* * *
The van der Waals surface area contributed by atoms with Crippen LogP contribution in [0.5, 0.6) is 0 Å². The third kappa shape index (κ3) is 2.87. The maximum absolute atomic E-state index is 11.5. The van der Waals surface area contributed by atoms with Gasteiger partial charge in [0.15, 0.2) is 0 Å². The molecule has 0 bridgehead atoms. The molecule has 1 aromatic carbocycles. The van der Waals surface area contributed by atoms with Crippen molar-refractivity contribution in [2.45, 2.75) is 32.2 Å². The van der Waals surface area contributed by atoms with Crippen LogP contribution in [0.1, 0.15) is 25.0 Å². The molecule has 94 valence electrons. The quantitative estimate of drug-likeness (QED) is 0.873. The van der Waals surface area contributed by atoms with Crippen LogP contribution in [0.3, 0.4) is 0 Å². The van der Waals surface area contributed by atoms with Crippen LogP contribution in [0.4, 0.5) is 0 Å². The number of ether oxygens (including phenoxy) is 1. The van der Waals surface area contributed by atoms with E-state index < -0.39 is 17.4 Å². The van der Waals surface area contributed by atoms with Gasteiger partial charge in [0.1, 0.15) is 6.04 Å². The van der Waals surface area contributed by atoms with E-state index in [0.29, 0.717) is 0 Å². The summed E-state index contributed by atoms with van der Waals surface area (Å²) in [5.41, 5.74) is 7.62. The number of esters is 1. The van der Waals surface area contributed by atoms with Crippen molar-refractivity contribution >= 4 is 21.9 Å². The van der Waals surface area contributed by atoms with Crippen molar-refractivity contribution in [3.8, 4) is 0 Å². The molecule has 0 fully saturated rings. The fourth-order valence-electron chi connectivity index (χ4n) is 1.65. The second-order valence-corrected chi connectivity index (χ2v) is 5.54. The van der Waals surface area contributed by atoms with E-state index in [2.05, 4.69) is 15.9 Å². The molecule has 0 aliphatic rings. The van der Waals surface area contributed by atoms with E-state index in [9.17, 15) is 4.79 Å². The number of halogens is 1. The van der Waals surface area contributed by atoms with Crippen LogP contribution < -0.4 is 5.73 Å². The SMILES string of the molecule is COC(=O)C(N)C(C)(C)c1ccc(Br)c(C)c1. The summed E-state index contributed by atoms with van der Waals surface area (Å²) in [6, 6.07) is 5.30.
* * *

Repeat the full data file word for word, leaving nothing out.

The van der Waals surface area contributed by atoms with Crippen LogP contribution in [0.5, 0.6) is 0 Å². The third kappa shape index (κ3) is 2.87. The maximum absolute atomic E-state index is 11.5. The van der Waals surface area contributed by atoms with Gasteiger partial charge in [0.15, 0.2) is 0 Å². The molecule has 0 bridgehead atoms. The molecule has 1 aromatic carbocycles. The van der Waals surface area contributed by atoms with Crippen molar-refractivity contribution in [2.45, 2.75) is 32.2 Å². The van der Waals surface area contributed by atoms with Crippen LogP contribution in [0.1, 0.15) is 25.0 Å². The molecule has 94 valence electrons. The quantitative estimate of drug-likeness (QED) is 0.873. The van der Waals surface area contributed by atoms with Crippen LogP contribution in [0.3, 0.4) is 0 Å². The van der Waals surface area contributed by atoms with Crippen LogP contribution in [0.4, 0.5) is 0 Å². The number of ether oxygens (including phenoxy) is 1. The van der Waals surface area contributed by atoms with E-state index < -0.39 is 17.4 Å². The van der Waals surface area contributed by atoms with Gasteiger partial charge in [0.1, 0.15) is 6.04 Å². The van der Waals surface area contributed by atoms with E-state index in [0.29, 0.717) is 0 Å². The summed E-state index contributed by atoms with van der Waals surface area (Å²) in [5.41, 5.74) is 7.62. The number of esters is 1. The van der Waals surface area contributed by atoms with Crippen molar-refractivity contribution >= 4 is 21.9 Å². The van der Waals surface area contributed by atoms with Crippen molar-refractivity contribution in [3.8, 4) is 0 Å². The molecule has 0 fully saturated rings. The fourth-order valence-electron chi connectivity index (χ4n) is 1.65. The second-order valence-corrected chi connectivity index (χ2v) is 5.54. The van der Waals surface area contributed by atoms with E-state index in [2.05, 4.69) is 15.9 Å². The molecule has 0 aliphatic rings. The van der Waals surface area contributed by atoms with E-state index in [9.17, 15) is 4.79 Å². The number of halogens is 1. The van der Waals surface area contributed by atoms with Crippen LogP contribution < -0.4 is 5.73 Å². The SMILES string of the molecule is COC(=O)C(N)C(C)(C)c1ccc(Br)c(C)c1. The summed E-state index contributed by atoms with van der Waals surface area (Å²) in [6, 6.07) is 5.30.